American auto workers deserve better than the senior leadership of the United Auto Workers, several of whom have been the subject of a years-long corruption probe that has led to arrests and prison time. Those indictments keep racking up even as members negotiate for new union contracts. But white-collar crime doesn’t usually lead to raids at gunpoint until, according to The Detroit News, it does.
Dennis Williams was the president of the UAW from 2014 to 2018. He was not arrested during a raid at his home in Corona, California, late last month, but he was still seemingly prepared for it. He was smoking a cigar outside his home as agents approached. That’s when guns came out, the News reports:
The sources, who are not authorized to speak publicly, describe a dramatic behind-the-scenes moment in a series of raids carried out by the FBI, the IRS and the U.S. Labor Department at six locations in four states, including the home of UAW President Gary Jones in Canton Township.
It is unclear what prompted agents to aim their weapons at the 66-year-old retired UAW president outside his home in Corona, 47 miles east of Los Angeles. But investigators might have feared for their safety during a raid linked to a white-collar criminal investigation.
“People involved in a white-collar criminal investigation can be just as violent as a drug dealer or gang banger or a murderer if they see their life going downhill,” said Andrew Arena, former special agent in charge of the FBI’s Detroit field office. “If the guy is aggressive, agents may ramp it up.”
Spokeswomen for the FBI and U.S. Attorney’s Office declined to comment.
Williams has not been charged with a crime, nor was he arrested during the raid. But he has been the subject of investigation by federal agents in a corruption probe centered on the spending of UAW money on luxuries for UAW officials.
Those officials allegedly spent union money on golf, travel, entertainment, homes, or basically anything a classless American dude thinks of as cool. Williams’ taste in things is about the same.
Williams and his wife installed a large outdoor kitchen with a barbecue and pizza oven and hosted parties, including one last weekend featuring pink flamingo decorations, a neighbor who did not want to be named told The News.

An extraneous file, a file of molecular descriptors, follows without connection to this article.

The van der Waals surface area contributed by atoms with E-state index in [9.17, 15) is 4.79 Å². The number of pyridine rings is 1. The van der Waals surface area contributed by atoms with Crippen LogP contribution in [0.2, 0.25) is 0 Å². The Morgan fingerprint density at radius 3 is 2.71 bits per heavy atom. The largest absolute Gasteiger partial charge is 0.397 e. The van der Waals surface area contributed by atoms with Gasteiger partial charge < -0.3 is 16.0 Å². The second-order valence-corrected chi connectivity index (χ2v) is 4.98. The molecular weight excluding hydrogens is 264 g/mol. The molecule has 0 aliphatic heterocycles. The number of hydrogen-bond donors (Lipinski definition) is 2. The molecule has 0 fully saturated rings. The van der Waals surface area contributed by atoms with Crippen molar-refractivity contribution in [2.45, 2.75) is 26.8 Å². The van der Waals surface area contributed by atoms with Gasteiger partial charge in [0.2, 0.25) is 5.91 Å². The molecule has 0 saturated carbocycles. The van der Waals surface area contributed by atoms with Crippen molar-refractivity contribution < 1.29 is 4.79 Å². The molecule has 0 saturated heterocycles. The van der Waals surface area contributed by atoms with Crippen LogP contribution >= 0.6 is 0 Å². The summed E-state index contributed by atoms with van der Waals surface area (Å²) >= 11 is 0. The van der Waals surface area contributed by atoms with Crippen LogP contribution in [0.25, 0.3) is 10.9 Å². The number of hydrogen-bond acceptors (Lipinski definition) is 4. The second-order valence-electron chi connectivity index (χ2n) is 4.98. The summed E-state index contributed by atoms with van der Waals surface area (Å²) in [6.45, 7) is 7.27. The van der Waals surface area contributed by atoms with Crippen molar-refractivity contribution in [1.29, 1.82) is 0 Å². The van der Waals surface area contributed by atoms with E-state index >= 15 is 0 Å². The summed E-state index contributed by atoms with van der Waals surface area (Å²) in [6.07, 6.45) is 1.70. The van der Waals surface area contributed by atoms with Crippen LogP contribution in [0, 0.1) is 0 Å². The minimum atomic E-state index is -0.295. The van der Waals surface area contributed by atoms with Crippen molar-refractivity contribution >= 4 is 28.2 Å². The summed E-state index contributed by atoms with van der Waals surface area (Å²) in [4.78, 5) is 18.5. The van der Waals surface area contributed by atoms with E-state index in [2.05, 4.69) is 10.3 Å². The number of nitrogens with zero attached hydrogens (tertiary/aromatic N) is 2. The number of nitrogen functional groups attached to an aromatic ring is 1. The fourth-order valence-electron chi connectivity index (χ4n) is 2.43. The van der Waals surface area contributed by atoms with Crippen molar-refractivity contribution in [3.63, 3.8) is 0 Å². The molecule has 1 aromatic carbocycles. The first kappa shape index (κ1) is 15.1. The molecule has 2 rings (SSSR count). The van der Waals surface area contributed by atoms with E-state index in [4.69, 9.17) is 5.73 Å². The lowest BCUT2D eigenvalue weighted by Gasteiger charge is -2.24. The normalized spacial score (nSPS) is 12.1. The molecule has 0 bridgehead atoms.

Williams mentioned the Black Lake home the union built for him — with nonunion labor — at the UAW retreat and talked about his boats, the neighbor said.
Now may be a good time to remind you that UAW workers on strike trying to negotiate better pay and job security get $250 a week for their trouble.
The August 28 raids in four states included the Detroit home of UAW President Gary Jones, who has been lying low as UAW workers strike against GM. Jones had golf clubs seized in the raid, and apparently is somewhat of a joke among the rank-and-file.
Jones, who vowed as president to win back the trust of the rank-and-file with a clean-slate agenda, instead stands accused of using union members’ dues to finance a “lavish lifestyle” that included long stays in luxury lodgings, golf outings and steak dinners with champagne and cigars, according to the government. In a raid of his suburban Detroit home, federal investigators seized golf clubs and $30,000 in cash.
“If you ask anybody in my plant, ‘What do you think of UAW President Gary Jones?’ they’d start laughing and they’d say, ‘He’s a thief, he’s a criminal, he’s a crook,’” said Brian Pannebecker, a forklift driver at Ford Motor Co.’s axle plant in Sterling Heights, Michigan. “They don’t know him here in Detroit, other than to know that he’s held a lot of lavish conferences out in Palm Springs.”
I would say that the UAW leadership might learn from all this, but, these days, I’m not that optimistic. The corruption probe has been unfolding in the context of the strike, but it’s hard to know how the two will affect each other. The answer, probably, is not all that much, because the power of 48,000 people walking off the job is greater than some bozos on top acting up.
It’s mainly an embarrassment for the leaders of union that should be at the forefront of America’s labor movement.